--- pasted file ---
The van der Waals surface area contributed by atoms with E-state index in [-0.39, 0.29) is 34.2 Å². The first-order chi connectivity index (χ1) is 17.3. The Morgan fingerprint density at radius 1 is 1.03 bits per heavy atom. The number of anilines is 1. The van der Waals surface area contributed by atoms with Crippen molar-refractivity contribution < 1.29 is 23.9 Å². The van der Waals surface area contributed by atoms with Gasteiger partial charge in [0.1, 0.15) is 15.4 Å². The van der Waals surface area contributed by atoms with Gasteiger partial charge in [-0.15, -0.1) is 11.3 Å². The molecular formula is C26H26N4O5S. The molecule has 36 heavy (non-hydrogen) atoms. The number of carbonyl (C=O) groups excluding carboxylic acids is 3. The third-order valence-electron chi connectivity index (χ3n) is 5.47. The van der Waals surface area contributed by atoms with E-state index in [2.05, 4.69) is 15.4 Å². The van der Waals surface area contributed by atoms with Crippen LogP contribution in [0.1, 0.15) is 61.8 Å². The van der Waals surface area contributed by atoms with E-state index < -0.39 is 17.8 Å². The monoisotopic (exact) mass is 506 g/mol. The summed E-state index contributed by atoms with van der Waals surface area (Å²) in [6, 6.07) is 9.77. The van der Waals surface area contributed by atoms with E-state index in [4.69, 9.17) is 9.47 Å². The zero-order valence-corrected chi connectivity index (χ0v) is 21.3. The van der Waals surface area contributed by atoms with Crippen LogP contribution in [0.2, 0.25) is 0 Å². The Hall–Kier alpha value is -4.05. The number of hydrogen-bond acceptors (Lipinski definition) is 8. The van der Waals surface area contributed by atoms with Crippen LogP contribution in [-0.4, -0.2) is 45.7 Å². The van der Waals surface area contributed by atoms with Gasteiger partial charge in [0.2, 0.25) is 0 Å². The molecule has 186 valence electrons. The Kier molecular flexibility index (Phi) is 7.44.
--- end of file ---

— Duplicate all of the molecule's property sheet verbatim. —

The van der Waals surface area contributed by atoms with E-state index in [-0.39, 0.29) is 34.2 Å². The first-order chi connectivity index (χ1) is 17.3. The Morgan fingerprint density at radius 1 is 1.03 bits per heavy atom. The number of anilines is 1. The van der Waals surface area contributed by atoms with Crippen molar-refractivity contribution < 1.29 is 23.9 Å². The van der Waals surface area contributed by atoms with Gasteiger partial charge in [0.1, 0.15) is 15.4 Å². The van der Waals surface area contributed by atoms with Gasteiger partial charge in [-0.15, -0.1) is 11.3 Å². The molecular formula is C26H26N4O5S. The molecule has 36 heavy (non-hydrogen) atoms. The number of carbonyl (C=O) groups excluding carboxylic acids is 3. The third-order valence-electron chi connectivity index (χ3n) is 5.47. The van der Waals surface area contributed by atoms with E-state index in [2.05, 4.69) is 15.4 Å². The van der Waals surface area contributed by atoms with Crippen LogP contribution in [0.1, 0.15) is 61.8 Å². The van der Waals surface area contributed by atoms with E-state index < -0.39 is 17.8 Å². The monoisotopic (exact) mass is 506 g/mol. The summed E-state index contributed by atoms with van der Waals surface area (Å²) in [6, 6.07) is 9.77. The van der Waals surface area contributed by atoms with E-state index in [4.69, 9.17) is 9.47 Å². The zero-order valence-corrected chi connectivity index (χ0v) is 21.3. The van der Waals surface area contributed by atoms with Crippen LogP contribution in [0.2, 0.25) is 0 Å². The Hall–Kier alpha value is -4.05. The number of hydrogen-bond acceptors (Lipinski definition) is 8. The van der Waals surface area contributed by atoms with Crippen LogP contribution in [-0.4, -0.2) is 45.7 Å². The van der Waals surface area contributed by atoms with Gasteiger partial charge in [0.2, 0.25) is 0 Å². The molecule has 186 valence electrons. The Kier molecular flexibility index (Phi) is 7.44.